The IP address provides a direct link to a flesh and blood individual who is browsing through the website’s content. Under these circumstances, a website visitor is directly identified by the dynamic IP address [during the browsing session]. Once the session is ended and the Internet connection is broken, the retained dynamic IP address is no longer pointing to a specific [node] on the network. The direct link with the visitor is severed and additional information is necessary to restore it. This contextual reading of Breyer does not effect the validity of the […] understanding of identification as distinguishing a person from the group and preserves a far reach of the GDPR.
Other EU case law#
As a result, the Breyer judgement is of little help for finding an answer to our questions. The same applies for the ECJ’s November 2023 judgement in case C-319/22. Here, the court had to decide whether the vehicle identification number (VIN) of a car constitutes personal data under the GDPR and whether car manufacturers are obliged to make it available to independent operators, such as spare parts suppliers or publishers of technical information (paras. 43–44). The ECJ noted that the VIN appears on the registration certificate of the vehicle, along with the name and address of the holder of that certificate, who may be the owner or the user of the vehicle (para. 47). It ruled that the VIN is personal data for those who have reasonable means to link it to a specific person, such as the independent operators who have access to the registration certificates or other sources of information, but also indirectly for the vehicle manufacturers making the VIN available to operators, even if the VIN is not, in itself, personal data for them (paras. 47–49):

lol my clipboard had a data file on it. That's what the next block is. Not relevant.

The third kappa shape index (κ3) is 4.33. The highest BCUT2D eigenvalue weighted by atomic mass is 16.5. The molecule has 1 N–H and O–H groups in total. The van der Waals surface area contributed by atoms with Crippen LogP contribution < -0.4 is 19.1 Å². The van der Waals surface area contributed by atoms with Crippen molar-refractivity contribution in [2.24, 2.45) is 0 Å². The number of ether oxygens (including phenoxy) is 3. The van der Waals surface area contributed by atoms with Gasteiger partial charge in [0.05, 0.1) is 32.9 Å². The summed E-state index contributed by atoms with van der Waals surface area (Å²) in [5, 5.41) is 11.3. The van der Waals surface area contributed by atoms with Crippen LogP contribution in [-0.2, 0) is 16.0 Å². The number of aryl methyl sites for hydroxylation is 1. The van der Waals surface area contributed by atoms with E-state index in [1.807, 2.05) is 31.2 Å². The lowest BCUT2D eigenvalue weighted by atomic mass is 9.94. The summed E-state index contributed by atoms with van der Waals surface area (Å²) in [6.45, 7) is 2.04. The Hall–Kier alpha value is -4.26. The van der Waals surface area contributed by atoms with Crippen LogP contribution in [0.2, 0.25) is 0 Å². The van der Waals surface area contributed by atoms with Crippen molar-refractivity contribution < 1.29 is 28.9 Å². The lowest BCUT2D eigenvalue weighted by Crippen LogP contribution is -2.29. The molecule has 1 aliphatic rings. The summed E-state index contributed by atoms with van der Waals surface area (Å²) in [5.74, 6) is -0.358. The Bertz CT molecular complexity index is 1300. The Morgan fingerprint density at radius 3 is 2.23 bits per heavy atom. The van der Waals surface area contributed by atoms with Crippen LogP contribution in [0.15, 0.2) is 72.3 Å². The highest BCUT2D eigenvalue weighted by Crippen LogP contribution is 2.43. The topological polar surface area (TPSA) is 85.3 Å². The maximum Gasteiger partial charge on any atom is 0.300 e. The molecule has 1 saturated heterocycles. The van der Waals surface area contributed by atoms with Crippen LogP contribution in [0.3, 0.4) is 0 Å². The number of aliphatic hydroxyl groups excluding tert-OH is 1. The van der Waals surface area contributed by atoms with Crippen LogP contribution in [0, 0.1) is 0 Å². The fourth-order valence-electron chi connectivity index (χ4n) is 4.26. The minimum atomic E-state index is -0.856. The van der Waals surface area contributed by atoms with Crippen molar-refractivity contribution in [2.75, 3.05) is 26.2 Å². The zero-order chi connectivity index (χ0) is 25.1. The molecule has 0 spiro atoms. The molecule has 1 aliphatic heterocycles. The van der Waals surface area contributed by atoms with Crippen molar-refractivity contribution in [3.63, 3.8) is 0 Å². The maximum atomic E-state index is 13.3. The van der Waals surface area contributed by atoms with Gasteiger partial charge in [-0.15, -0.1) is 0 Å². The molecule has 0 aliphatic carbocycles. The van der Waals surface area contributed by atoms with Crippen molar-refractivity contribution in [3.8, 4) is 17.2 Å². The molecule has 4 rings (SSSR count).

[…] the VIN must appear on the registration certificate for a vehicle, as must the name and address of the holder of that certificate. In addition, […] a natural person may be designated in that certificate as the owner of the vehicle, or as a person who can use the vehicle on a legal basis other than that of owner. In those circumstances, the VIN constitutes personal data, within the meaning of Article 4(1) of the GDPR, of the natural person referred to in that certificate, in so far as the person who has access to it may have means enabling him to use it to identify the owner of the vehicle to which it relates or the person who may use that vehicle on a legal basis other than that of owner. […] where independent operators may reasonably have at their disposal the means enabling them to link a VIN to an identified or identifiable natural person, which it is for the referring court to determine, that VIN constitutes personal data for them, within the meaning of Article 4(1) of the GDPR, and, indirectly, for the vehicle manufacturers making it available, even if the VIN is not, in itself, personal data for them, and is not personal data for them in particular where the vehicle to which the VIN has been assigned does not belong to a natural person.